Buy Virtual Tickets Now

Presented in partnership with the 32nd Annual William and Irene Weinberg Family Baltimore Jewish Film Festival.

The Lost Family

Thursday, June 11, 2020
at 7:00pm EST

Join award-winning journalist Libby Copeland and author of The Lost Family: How DNA Testing Is Upending Who We Are as she shares her work on the stunning implications of home DNA testing and the discovering of lost heritages.

Register for this Live Stream Event here!

Celebrating Immigration

Sunday, June 14, 2020
at 3:30pm EST

Honor and learn about refugees and immigrants ahead of World Refugee Day 2020 through world music, story time, and other activities. This program is best suited to children ages 3 to 8.

Register for this Live Stream Event here!


Humans have always had the need to explore.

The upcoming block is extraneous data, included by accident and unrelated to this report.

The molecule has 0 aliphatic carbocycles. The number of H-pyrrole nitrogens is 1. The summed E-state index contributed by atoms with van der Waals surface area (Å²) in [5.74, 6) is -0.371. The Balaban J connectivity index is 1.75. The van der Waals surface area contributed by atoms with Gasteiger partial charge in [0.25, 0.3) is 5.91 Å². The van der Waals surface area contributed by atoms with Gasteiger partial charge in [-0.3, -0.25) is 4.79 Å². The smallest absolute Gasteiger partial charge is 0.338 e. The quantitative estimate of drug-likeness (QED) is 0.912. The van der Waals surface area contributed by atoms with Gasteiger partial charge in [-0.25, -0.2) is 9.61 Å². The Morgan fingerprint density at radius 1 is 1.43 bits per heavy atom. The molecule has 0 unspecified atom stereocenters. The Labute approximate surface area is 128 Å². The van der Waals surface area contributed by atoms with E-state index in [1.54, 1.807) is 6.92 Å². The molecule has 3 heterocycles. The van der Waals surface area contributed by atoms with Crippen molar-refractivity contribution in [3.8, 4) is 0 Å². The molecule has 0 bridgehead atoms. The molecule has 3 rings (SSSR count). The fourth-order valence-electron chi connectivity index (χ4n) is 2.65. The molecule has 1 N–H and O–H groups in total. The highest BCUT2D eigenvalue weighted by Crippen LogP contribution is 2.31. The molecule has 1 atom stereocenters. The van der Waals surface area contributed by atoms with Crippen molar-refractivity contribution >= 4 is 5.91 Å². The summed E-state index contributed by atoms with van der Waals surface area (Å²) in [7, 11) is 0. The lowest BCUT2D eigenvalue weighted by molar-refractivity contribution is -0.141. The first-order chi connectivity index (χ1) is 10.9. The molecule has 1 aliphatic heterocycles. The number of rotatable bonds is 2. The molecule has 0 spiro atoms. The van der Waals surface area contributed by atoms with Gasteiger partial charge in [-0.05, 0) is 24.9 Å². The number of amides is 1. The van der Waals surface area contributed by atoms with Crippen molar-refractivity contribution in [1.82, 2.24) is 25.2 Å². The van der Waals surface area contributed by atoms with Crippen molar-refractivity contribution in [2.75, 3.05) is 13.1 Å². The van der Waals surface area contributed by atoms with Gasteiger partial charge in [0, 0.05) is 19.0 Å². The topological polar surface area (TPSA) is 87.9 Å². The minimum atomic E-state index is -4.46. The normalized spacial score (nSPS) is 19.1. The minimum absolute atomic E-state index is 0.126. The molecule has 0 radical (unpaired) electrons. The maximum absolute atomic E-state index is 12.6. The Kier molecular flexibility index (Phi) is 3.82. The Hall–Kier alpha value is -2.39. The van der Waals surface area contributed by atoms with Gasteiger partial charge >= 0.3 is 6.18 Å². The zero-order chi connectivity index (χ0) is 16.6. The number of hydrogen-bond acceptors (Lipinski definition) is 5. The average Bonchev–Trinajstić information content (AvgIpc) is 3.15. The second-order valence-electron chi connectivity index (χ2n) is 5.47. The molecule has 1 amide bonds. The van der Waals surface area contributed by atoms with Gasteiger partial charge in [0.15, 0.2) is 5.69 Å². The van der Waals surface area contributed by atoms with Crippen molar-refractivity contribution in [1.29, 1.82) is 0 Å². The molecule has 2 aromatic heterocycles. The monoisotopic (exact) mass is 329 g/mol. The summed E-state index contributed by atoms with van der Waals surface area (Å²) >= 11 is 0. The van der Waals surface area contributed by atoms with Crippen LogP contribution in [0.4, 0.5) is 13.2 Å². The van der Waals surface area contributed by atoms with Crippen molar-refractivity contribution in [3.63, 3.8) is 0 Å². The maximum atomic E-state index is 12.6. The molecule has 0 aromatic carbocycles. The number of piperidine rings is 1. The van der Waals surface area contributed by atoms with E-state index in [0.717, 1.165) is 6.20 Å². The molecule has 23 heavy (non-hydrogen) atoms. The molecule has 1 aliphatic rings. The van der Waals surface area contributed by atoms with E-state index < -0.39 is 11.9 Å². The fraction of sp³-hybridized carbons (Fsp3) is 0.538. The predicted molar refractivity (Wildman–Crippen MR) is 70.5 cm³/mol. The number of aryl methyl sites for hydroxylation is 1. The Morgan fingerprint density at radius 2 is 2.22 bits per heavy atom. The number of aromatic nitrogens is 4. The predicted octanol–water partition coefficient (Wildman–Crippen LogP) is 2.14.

Prehistoric people may have stood at the mouth of a cave and gathered their courage to explore the inside. Perhaps they wondered what was over the next hill or on the other side of a mountain. People might have looked up to the skies and wondered about exploring places beyond what their eyes could see.

Join us in exploration and create your own travel journal!


Reach out to a loved one with our custom postcard sets!

Remember – Members of the Museum get their membership discount
by using promo code “member” at checkout.

Don’t see something you’re interested in at the online shop? Contact Shop Manager Chris Sniezek at and let us know.


jewish museum of maryland News Upstanders